Fish - Omega-3 fatty acids can help slow cognitive decline and have also been shown to help ward off depression. Salmon, lake trout, anchovies and sardines are all examples of fish which are high in this type of fat.

Avocados - These are a good source of lutein, an ingredient related to improved cognition. The monounsaturated fats in avocados help to keep blood pressure levels in check, which is a key component to preventing Alzheimer’s.

Coffee - Coffee contains a high amount of brain-stimulating antioxidants. Studies have shown that regular coffee drinkers experience a decreased risk for dementia.

Greek yogurt - The probiotics found in Greek yogurt can prevent cognitive decline and age-related memory loss. The vitamins and minerals found in Greek yogurt are also good for relieving stress and enhancing brain energy.

Egg Yolks - The vitamins found in an egg yolk are crucial to supporting memory and increasing communication among brain cells.

Whole Grains - Our brains love complex carbohydrates, which can be found in whole grain products {such as oatmeal, barley and quinoa}. The soluble fiber found in whole grains helps to clear arteries and improve oxygen flow to the brain, which can then help offset dementia.

Beets - The natural nitrates in beets are great for improving blood flow to the brain and enriching mental performance.

Broccoli - Broccoli is great for both the mind and the body due to containing high levels of vitamin K and choline, two ingredients which have been shown to improve episodic memory performance.

Dark Chocolate - Flavonoids found in dark chocolate improve blood flow to the brain and can boost memory, attention span, reaction time, and problem-solving skills.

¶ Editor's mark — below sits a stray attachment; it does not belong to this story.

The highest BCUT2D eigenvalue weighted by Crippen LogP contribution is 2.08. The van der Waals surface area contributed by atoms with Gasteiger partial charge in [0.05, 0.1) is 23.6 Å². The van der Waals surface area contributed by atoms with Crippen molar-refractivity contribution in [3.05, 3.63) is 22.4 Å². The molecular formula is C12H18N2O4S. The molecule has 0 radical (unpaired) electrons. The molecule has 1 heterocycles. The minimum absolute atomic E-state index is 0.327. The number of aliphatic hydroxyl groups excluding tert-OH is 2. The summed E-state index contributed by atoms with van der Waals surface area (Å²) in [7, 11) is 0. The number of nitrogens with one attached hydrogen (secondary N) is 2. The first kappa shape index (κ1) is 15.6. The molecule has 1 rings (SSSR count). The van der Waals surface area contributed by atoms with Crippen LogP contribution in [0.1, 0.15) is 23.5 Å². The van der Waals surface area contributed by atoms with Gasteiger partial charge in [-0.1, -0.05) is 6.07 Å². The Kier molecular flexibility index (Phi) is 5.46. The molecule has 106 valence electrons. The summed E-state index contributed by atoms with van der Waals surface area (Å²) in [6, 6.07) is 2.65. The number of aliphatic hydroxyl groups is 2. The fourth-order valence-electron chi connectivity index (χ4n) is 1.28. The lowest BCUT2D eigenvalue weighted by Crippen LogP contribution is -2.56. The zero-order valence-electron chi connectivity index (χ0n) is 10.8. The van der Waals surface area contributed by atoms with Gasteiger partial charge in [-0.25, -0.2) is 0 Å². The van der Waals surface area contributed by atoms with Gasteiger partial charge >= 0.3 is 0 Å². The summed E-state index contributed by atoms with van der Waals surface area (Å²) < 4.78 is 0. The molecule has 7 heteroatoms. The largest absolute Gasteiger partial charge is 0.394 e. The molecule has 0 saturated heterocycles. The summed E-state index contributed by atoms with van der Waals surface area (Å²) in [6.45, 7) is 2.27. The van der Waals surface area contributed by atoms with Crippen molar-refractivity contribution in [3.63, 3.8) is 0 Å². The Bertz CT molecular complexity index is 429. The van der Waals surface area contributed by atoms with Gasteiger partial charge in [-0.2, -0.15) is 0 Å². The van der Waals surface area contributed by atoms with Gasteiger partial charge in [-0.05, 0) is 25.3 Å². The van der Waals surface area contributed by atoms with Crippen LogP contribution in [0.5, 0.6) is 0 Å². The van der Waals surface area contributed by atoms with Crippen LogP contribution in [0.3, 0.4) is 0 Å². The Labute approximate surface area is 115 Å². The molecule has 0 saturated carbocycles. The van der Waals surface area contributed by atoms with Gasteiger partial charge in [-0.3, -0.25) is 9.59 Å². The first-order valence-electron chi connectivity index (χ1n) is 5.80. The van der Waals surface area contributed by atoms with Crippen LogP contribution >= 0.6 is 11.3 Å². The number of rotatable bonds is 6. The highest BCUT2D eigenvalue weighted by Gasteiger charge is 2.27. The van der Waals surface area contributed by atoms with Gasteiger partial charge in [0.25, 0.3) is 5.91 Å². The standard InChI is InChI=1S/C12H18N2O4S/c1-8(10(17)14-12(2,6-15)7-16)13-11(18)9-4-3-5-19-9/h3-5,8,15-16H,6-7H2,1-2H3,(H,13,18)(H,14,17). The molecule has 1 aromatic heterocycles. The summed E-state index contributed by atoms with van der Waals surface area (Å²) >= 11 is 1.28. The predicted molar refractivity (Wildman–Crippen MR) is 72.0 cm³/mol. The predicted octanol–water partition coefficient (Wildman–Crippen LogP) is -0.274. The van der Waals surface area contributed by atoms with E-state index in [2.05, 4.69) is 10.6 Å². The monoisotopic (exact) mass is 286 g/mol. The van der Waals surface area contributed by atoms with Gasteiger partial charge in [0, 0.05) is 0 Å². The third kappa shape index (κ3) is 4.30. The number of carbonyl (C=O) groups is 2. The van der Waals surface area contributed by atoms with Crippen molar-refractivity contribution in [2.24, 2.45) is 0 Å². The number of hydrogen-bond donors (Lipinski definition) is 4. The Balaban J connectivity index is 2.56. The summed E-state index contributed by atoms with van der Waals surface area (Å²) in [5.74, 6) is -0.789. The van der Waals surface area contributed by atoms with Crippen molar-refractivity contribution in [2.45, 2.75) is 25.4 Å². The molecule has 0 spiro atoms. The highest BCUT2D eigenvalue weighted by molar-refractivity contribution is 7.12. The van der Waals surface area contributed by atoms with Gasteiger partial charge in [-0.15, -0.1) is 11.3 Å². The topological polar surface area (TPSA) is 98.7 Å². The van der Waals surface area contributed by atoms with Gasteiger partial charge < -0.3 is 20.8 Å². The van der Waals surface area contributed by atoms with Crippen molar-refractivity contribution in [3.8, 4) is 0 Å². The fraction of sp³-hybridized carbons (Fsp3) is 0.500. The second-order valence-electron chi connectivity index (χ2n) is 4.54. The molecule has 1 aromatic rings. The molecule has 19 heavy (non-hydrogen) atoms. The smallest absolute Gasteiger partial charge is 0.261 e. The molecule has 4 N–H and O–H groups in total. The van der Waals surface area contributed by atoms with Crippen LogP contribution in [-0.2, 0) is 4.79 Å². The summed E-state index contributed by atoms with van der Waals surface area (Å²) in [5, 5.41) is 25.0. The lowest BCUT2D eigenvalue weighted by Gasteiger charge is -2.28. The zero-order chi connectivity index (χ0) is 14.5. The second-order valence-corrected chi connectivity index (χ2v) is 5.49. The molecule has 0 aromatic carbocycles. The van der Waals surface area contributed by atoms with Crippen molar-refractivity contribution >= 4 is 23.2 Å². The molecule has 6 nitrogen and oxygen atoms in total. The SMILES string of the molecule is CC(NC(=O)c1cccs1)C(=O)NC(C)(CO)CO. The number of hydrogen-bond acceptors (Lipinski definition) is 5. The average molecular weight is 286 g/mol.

Green, Leafy Vegetables - Spinach, kale, romaine lettuce, collards, and Swiss chard have been shown by research to help keep dementia at bay and slow cognitive decline.

Rosemary - One of the main components of rosemary is carsonic acid, which helps to protect the brain from the chemicals linked to neurodegeneration, Alzheimer’s, and aging.

The 2015-2020 Dietary Guidelines for Americans, published by the U.S. Department of Health and Human Services and the Department of Agriculture, say a healthy, balanced diet should include:

· Fruits and vegetables

· Whole grains

· Low-fat dairy

· Lean protein

· Limited amounts of sodium, saturated fat, and added sugar

A well-known diet which could be beneficial to your overall health and brain functioning would be the Mediterranean Diet. This way of eating focuses on consuming a variety of nutrient-rich foods such as fish, fruits and vegetables, beans, and whole grains. It also limits high-calorie, low-nutrient foods.

Paying attention to your food intake is just one way to address mental health concerns. Mental illness can have serious cases and can be considered life-threatening. Therefore, if you are struggling with mental health issues, please talk with your doctor. Your doctor can help you find the right type of treatment and support.


AllWellnessGuide. “How Do Nutrition and Mental Health Work Together For Your Benefit?” All Wellness Guide, Admin, 14 Oct. 2010,

Elliott, Lee. “Healthy Diet, Healthy Brain: 15 Foods for Mental Health.” Resources To Recover, 26 Feb. 2019,